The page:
The economic prosperity of a country, Serra explained, depends on 'own accidents', i.e. original characteristics specific to each country, and 'common accidents', or in other words more or less favourable circumstances that may be reproduced anywhere. Among the former, Serra mentioned 'abundance of materials', i.e. endowment of natural wealth, particularly fertile lands (Serra commonly utilised the term 'robbe', materials, for agricultural products), and 'the site', namely localisation 'with respect of other kingdoms and other parts of the world'. There are four 'common accidents': 'quantity of manufactures, quality of people, large amount of trade and capability of those in power'. In other terms: manufacturing production, moral qualities and professional skills of the population, extent of trade (especially international transit trade), and politico-institutional system, the latter being the most important of the
81 Galiani 1751, pp. 339-40; the passage quoted is in the author's notes to the second edition, dated 1780.
four elements, 'since it may be said to be the efficient cause and the superior agent for all the other accidents' (Serra 1613, p. 21).
Having analysed these elements in the first seven chapters of the first part, Serra noted that, as far as the 'own accidents' were concerned, the Kingdom of Naples was at an advantage (except for the site), particularly in comparison with Venice: if Naples was so much poorer than Venice, this could only depend on 'common accidents'. In showing how this happened, and for what reasons gold and silver flowed out ofthe Kingdom of Naples, Serra reconstructed with great ingenuity the situation of the country's balance of trade, although without systematic treatment of this notion.
The second part of the Breve trattato was the longest of the three, and the least clear in exposition. Half of it (the first five chapters) was dedicated to confutation of De Santis' thesis that 'the high rate of exchange in Naples compared with other places in Italy is the only cause that made the Kingdom poor in money', since it caused letters of exchange to be used for payments from outside the Kingdom, while money was used for payments to outside the Kingdom.82 Serra denied that the asymmetry could derive from the mechanism of the letters of exchange; the paucity of money in the Kingdom depended on the underlying imbalance in what we would now call the balance of payments. As a matter of fact, if we translate into our terminology what Serra maintained in his chapter 10, the influx of currency corresponding to exports of agricultural products was much more than offset by outflows for interest remittances on public debt and profit remittances on productive activities under the control of 'foreigners', especially Genoese and Florentine merchant-bankers. The remaining chapters of the second part of the Breve trattato, from the sixth to the twelfth, lined up the points against De Santis' proposal to fix a low exchange between Naples and other financial centres.83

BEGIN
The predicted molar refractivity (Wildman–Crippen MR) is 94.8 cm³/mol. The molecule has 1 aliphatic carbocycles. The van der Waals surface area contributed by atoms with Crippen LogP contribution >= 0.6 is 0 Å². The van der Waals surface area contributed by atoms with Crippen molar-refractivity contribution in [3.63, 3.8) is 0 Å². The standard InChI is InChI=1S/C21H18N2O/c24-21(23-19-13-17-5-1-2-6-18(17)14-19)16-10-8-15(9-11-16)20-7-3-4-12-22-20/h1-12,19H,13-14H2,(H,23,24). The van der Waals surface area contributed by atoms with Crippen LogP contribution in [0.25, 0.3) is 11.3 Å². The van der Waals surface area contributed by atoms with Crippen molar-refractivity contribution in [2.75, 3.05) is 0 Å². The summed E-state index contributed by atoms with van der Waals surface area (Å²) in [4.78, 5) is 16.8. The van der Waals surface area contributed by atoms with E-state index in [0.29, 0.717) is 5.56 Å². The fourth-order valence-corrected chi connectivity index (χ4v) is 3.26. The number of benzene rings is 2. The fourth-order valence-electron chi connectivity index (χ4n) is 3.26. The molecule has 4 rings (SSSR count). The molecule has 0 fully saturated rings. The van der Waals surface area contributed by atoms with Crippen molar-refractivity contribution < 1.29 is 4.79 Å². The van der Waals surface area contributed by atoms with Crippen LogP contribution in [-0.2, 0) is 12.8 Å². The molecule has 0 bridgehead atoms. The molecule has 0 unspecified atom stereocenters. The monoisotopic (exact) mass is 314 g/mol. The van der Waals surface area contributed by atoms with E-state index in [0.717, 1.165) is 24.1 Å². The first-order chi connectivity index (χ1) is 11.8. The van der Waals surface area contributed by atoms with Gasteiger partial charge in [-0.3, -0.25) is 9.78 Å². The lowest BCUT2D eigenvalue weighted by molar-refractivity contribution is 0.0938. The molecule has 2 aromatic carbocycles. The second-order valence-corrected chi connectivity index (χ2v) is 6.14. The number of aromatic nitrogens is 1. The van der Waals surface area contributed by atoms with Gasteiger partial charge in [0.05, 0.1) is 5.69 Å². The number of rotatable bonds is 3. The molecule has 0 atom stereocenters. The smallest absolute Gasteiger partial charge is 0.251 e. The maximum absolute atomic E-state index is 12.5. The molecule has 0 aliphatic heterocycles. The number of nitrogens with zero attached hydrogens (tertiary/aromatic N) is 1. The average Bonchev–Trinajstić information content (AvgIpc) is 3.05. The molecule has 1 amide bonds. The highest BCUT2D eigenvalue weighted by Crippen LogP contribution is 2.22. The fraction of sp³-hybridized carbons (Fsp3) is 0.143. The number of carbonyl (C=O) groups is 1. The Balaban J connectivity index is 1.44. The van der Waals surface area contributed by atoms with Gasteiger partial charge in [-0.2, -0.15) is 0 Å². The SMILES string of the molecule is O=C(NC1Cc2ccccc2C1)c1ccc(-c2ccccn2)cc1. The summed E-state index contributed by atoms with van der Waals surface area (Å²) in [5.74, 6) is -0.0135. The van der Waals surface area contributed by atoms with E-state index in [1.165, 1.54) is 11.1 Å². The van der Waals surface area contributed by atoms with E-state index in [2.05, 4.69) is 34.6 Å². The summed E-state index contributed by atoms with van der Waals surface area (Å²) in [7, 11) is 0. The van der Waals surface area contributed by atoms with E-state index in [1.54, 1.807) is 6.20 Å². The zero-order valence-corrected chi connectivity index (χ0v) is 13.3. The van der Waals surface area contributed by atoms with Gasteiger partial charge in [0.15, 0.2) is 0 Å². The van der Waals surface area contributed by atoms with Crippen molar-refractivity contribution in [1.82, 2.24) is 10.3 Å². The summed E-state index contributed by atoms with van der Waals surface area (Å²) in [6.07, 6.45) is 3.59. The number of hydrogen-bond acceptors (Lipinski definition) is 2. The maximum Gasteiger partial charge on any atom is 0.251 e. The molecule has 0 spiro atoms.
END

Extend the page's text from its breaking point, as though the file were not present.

Finally, part three discussed economic policies that could be applied to improve the situation of the Kingdom: administrative regulations on financial and currency markets, some already tried out (such as a ban on exports of money and precious metals, reduction of the exchange rate, use of foreign currency as internal means of payment, overvaluation of foreign currency and/or obligation to consign it to the national mint) and others -our author prudently said - that had only been proposed (increase in the face value of national money, reduction of its gold or silver content). The fifth chapter briefly discussed 'the right proportion between gold and
82 'The level of the exchange' is the price in national currency of a letter of exchange denominated in foreign currency.
83 On Serra's contribution to the theory of exchanges, cf. Rosselli 1995.
silver'. Although not in principle opposed to administrative measures, Serra advanced some fairly drastic criticism of such interventions: when not actually counter-productive, they were at any rate ineffective, since -as we have seen - the real problem concerned the passive balance of payments.
In the final chapters, Serra stressed how difficult it was to tackle such basic problems, pointing as the main objective to development of productive activity in the Kingdom.
Thus, Serra considered the unbalance in the currency market to stem from a negative balance of payments, inclusive of so-called invisible items. In turn, this situation was seen to derive from a feeble productive structure and the scant entrepreneurial spirit of the subjects of the Kingdom of Naples: the theme that Serra chose to open his Breve trattato. There was, then, a decisive connection between scarcity of money in the Kingdom and its feeble productive structure, and it is precisely this connection that constitutes an answer to imputations that Serra identified wealth with money and precious metals:84 a thesis which has no textual foundation in his work, where the problem of what constitutes what Adam Smith was later to call 'the wealth of nations' was not tackled directly, and which was in fact contradicted by the primary role attributed to productive activity.
As frequently happens in the historiography of economic thought, the contrasting evaluations of Serra's contribution to the development of economic science depended on the various positions of the participants in the theoretical debate. In this respect we can distinguish two extreme, conflicting theses already present in the historical literature of the nineteenth century. On the one hand we have the extreme laissez-faire approach of Francesco Ferrara, who condemned Serra out of hand together with any other authors who did not in principle reject any kind of public intervention in the economy.85 On the other hand, we find the nationalism and empirical reformism of authors such as Custodi and Pecchio, and also